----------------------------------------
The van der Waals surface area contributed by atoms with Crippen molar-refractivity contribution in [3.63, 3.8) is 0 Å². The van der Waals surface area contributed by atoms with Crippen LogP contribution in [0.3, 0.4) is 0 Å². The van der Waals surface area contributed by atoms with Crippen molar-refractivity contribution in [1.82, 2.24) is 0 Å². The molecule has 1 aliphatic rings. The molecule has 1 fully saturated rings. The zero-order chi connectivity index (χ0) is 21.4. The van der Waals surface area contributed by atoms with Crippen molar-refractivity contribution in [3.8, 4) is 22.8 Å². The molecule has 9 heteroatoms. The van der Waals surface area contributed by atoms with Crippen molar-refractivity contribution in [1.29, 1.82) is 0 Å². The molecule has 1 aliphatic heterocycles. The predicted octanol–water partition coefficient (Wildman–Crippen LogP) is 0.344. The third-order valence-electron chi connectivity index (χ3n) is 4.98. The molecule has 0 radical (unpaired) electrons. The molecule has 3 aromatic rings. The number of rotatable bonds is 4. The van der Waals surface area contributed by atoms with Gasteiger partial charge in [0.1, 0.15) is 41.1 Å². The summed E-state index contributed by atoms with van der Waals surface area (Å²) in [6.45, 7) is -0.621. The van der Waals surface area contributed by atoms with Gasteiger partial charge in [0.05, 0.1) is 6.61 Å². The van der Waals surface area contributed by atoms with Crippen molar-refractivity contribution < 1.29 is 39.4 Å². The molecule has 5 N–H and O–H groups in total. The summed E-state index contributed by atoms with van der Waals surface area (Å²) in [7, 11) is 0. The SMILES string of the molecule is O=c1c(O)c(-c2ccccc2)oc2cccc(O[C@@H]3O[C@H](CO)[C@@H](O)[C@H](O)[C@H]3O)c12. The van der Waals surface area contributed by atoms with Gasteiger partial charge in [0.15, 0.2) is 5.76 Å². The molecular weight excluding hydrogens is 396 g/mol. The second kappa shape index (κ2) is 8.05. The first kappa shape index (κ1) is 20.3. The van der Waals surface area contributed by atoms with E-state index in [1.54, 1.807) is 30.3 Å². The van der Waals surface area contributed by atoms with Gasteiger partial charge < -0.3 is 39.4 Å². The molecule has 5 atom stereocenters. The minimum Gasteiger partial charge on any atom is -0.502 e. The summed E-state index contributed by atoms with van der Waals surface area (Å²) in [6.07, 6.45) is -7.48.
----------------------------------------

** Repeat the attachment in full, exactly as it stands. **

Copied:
The van der Waals surface area contributed by atoms with Crippen molar-refractivity contribution in [3.63, 3.8) is 0 Å². The van der Waals surface area contributed by atoms with Crippen LogP contribution in [0.3, 0.4) is 0 Å². The van der Waals surface area contributed by atoms with Crippen molar-refractivity contribution in [1.82, 2.24) is 0 Å². The molecule has 1 aliphatic rings. The molecule has 1 fully saturated rings. The zero-order chi connectivity index (χ0) is 21.4. The van der Waals surface area contributed by atoms with Crippen molar-refractivity contribution in [3.8, 4) is 22.8 Å². The molecule has 9 heteroatoms. The van der Waals surface area contributed by atoms with Crippen molar-refractivity contribution in [1.29, 1.82) is 0 Å². The molecule has 1 aliphatic heterocycles. The predicted octanol–water partition coefficient (Wildman–Crippen LogP) is 0.344. The third-order valence-electron chi connectivity index (χ3n) is 4.98. The molecule has 0 radical (unpaired) electrons. The molecule has 3 aromatic rings. The number of rotatable bonds is 4. The van der Waals surface area contributed by atoms with Gasteiger partial charge in [0.1, 0.15) is 41.1 Å². The summed E-state index contributed by atoms with van der Waals surface area (Å²) in [6.45, 7) is -0.621. The van der Waals surface area contributed by atoms with Gasteiger partial charge in [0.05, 0.1) is 6.61 Å². The van der Waals surface area contributed by atoms with Crippen molar-refractivity contribution < 1.29 is 39.4 Å². The molecule has 5 N–H and O–H groups in total. The summed E-state index contributed by atoms with van der Waals surface area (Å²) in [7, 11) is 0. The SMILES string of the molecule is O=c1c(O)c(-c2ccccc2)oc2cccc(O[C@@H]3O[C@H](CO)[C@@H](O)[C@H](O)[C@H]3O)c12. The van der Waals surface area contributed by atoms with Gasteiger partial charge in [0.15, 0.2) is 5.76 Å². The molecular weight excluding hydrogens is 396 g/mol. The second kappa shape index (κ2) is 8.05. The first kappa shape index (κ1) is 20.3. The van der Waals surface area contributed by atoms with E-state index in [1.54, 1.807) is 30.3 Å². The van der Waals surface area contributed by atoms with Gasteiger partial charge < -0.3 is 39.4 Å². The molecule has 5 atom stereocenters. The minimum Gasteiger partial charge on any atom is -0.502 e. The summed E-state index contributed by atoms with van der Waals surface area (Å²) in [6.07, 6.45) is -7.48.